Eleven years after Congress required biometric passes for maritime workers, the Transportation Worker Identification Credential is inching forward. But there’s still no industry consensus on how TWIC should work, where it should be required or even whether it’s needed.
That’s evident from the latest round of public comments to the Coast Guard in connection with proposed rules for biometric readers that would allow TWICs to be used for more than a photo ID.
Coast Guard officials expect to spend the next year evaluating the comments and tweaking proposed regulations for biometric readers, and then take two more years for implementation. In the meantime, TWIC is dogged by controversy and confusion.
Recent pilot tests of TWIC biometric readers added little clarity. The Government Accountability Office criticized the pilot tests as “incomplete, inaccurate and unreliable.” Coast Guard officials said the tests, although not as complete as they would have liked, still provided useful data.
Walter Hamilton, vice president of the International Biometrics and Identification Association, said congressional displeasure, expressed at two recent hearings, was understandable. “I understand why Congress was spooked. The GAO report would have spooked anybody,” he said.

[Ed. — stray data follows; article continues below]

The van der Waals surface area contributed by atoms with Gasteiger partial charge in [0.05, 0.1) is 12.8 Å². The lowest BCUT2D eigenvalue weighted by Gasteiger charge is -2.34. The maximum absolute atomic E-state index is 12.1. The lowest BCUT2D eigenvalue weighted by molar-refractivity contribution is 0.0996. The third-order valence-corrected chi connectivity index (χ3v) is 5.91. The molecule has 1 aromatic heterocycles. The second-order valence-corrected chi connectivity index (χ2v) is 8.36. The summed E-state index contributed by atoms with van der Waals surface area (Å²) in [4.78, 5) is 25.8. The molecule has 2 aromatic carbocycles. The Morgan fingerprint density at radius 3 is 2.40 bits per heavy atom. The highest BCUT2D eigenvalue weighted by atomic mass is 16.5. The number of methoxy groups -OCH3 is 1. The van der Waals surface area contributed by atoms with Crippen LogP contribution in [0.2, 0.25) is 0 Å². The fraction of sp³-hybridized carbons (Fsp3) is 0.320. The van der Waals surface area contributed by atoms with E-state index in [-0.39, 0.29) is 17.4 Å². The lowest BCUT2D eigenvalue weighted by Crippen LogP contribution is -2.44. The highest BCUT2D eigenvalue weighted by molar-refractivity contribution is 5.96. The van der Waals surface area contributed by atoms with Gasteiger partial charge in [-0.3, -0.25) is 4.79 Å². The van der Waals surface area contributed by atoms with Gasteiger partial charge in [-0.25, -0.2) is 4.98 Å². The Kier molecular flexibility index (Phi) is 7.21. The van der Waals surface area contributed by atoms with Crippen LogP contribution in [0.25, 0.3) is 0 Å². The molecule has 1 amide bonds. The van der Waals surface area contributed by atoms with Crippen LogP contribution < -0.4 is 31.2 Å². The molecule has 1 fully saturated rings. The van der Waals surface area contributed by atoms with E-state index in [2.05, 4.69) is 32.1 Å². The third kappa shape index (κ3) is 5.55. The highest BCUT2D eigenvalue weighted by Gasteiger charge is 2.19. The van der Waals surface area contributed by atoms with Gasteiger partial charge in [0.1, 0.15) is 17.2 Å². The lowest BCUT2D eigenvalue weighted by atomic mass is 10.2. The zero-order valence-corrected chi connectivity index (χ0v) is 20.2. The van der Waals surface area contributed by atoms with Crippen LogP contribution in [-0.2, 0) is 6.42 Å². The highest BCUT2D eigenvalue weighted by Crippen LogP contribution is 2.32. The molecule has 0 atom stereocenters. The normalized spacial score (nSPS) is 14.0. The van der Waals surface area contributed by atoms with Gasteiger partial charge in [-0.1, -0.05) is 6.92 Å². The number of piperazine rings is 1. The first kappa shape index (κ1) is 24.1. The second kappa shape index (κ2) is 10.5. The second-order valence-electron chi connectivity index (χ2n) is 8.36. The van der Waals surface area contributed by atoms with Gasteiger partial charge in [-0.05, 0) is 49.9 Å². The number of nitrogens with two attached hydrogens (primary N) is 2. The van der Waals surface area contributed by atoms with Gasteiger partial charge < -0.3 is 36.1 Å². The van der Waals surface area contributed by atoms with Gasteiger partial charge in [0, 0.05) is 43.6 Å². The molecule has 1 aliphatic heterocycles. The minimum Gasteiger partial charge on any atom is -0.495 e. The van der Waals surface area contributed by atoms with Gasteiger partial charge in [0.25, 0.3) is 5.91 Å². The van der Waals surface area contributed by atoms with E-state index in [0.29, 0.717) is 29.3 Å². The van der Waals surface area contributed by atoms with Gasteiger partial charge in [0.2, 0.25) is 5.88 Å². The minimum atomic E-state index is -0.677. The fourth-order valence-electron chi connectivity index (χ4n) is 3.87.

“The pilot program was just that — a pilot,” he said. “The purpose of a pilot is to expose things that work, and things that don’t work, so that you can derive lessons learned and go forward in a much more appropriate way.”
The pilot program’s shortcomings stemmed largely from the fact that about half of the 2.5 million TWICs in circulation are of a flimsier older design that was replaced in 2009, Hamilton said. The older cards’ radio frequency antennas tended to separate from the card’s integrated-circuit chip. When that happened, “contactless” biometric readers used in the pilot tests couldn’t read the cards.
By the time the Coast Guard issues and implements the final TWIC regulations, the older cards will have hit their five-year expirations and will have cycled out of circulation, Hamilton said. “The cards issued today are far more durable, on an order of magnitude,” he said. “Those cards are going to work and work well, so we don’t see that as a problem going forward.”
While the Coast Guard was conducting its pilot program, SSA Marine introduced the “Beast Box,” a “contact” biometric card reader in which users insert their TWICs. The company has installed 33 of the devices at its Long Beach terminals. SSA has used them for more than 1 million TWIC transactions since May 2012.
Opposition from the International Longshore and Warehouse Union has blocked use of TWIC biometric checks for longshoremen. But the box is used to check truckers’ TWICs to ensure they’re still valid, and the system’s full biometric features are used for access to SSA’s computer server rooms.